These are certainly not—nor should they be—forums designed to promote Western security goals, to encourage Muslims to passively assimilate, or to refrain from mobilizing politically around Islam. Indeed, much of the energy at such events is devoted to harsh criticism of Western foreign policy and counter-terrorism efforts; however, violence and subversive activity are not among the offered solutions. Rather, Islamist activists create a public sphere in which the compatibility between Islam and prevailing Western norms is not simply affirmed (as with secular-liberal Muslims) or rejected (as with radicals and extremists)—both of which are actually depoliticizing moves—but instead deliberated, contested and agonistically negotiated. For their part, however, Islamist groups in the West need to emphasize unequivocally—and most already do—that the politics of confrontation must occur within the parameters of the law. Finally, Islamist activists in the West generally have a much deeper and nuanced understanding of the “ecology”—both ideationally and in terms of social relations—in which radical and violent movements operate. In this regard, they are important interlocutors and sources of information for those in government and civil society trying to understand the multiple and complex layers of Islamic radicalization. Some, such as the Centre for the Study of Terrorism in London, set up by long-time Muslim Brotherhood stalwart Kamal Helbawy, have begun to formulate their own approaches to counter-terrorism.


Although an active partnership between Islamists and counter-terrorism authorities is not necessary, it is important for counter-terrorism policy to recognize the nuances within the Muslim world. It is also important to understand that the very act of defining Muslim communities primarily in relation to security and terrorism hampers communication and contributes to tensions—meaning that it must be asked whether and when counter-terrorism is the proper framework for outreach and engagement. In turn, Islamists need to resist the temptation today to turn inward in the name of defending the community. When it comes to concerns about civil liberties around anti-terrorism legislation, the war in Iraq, environmental degradation, inequalities stemming from globalization and the rights of religious minorities, Muslims have the opportunity to forge relationships of solidarity with countless groups beyond the boundaries of their own community. Looking at each other with greater nuance and overcoming past mutual suspicions and the fact that they will continue to disagree on a range of issues, Islamists and counter-terrorism practitioners are likely to find a more common alignment of interests than perhaps either of them anticipated.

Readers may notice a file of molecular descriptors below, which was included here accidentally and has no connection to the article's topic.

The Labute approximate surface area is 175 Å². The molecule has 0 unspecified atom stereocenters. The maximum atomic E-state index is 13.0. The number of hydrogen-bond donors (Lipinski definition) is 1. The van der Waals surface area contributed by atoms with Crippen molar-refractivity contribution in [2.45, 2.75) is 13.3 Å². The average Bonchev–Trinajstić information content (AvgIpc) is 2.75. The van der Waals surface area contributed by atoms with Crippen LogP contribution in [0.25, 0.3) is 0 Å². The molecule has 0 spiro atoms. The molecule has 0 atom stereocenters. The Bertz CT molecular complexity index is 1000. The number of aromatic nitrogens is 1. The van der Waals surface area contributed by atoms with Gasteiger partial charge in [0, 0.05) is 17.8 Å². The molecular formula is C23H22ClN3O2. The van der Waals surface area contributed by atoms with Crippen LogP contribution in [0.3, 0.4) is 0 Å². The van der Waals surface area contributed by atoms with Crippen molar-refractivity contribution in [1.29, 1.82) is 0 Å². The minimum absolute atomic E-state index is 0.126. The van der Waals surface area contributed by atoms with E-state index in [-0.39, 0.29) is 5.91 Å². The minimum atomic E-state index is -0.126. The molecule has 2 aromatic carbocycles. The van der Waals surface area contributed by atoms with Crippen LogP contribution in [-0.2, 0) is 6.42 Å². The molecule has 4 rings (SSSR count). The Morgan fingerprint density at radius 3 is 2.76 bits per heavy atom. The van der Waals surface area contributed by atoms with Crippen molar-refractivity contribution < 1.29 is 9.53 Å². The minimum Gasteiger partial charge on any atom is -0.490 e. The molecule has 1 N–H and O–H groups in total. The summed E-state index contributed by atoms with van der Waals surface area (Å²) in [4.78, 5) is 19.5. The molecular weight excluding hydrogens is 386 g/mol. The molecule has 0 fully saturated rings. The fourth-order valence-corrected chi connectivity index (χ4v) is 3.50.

Dr. Peter Mandaville teaches political science and Islamic studies at George Mason University, where he is also Co-Director of the Center for Global Studies. He holds degrees from the University of St. Andrews and the University of Kent, and has also studied at the American University in Cairo. Dr. Mandaville has authored and edited several books, among them Global Political Islam (2007) and Transnational Muslim Politics: Reimagining the Umma (2001). Much of his recent work, supported by the Pew Charitable Trusts and the John D. and Catherine T. MacArthur Foundation, has focused on the comparative study of transnational Muslim social movements and Islam in Europe.


[1] See, for example, Mahmood Mamdani, Good Muslim, Bad Muslim: America, the Cold War, and the Roots of Terror (New York: Doubleday, 2005).

[2] Angel Rabasa, Cheryl Benard, Lowell H. Schwartz and Peter Sickle, Building Moderate Muslim Networks (Santa Monica, CA: RAND, 2007).

[3] See, for example, Amr Hamzawy, The Key to Arab Reform: Moderate Islamists (Washington, D.C.: Carnegie Endowment for International Peace, 2005); Carrie Wickham, Mobilizing Islam (New York: Columbia University Press, 2002); Jillian Schwedler, Faith in Moderation: Islamist Parties in Jordan and Yemen (Cambridge: Cambridge University Press, 2006); and Ray Baker, Islam Without Fear: Egypt and the New Islamists (Cambridge, MA: Harvard University Press, 2006).

[4] This is precisely the error committed by journalists Mark Hosenball and Mike Isikoff in their profile of the Muslim Brotherhood for the 2007 PBS series, America at a Crossroads.

[5] Robert S. Leiken and Steven Brooke, “The Moderate Muslim Brotherhood,” Foreign Affairs 86:2 (2007): pp. 107-121.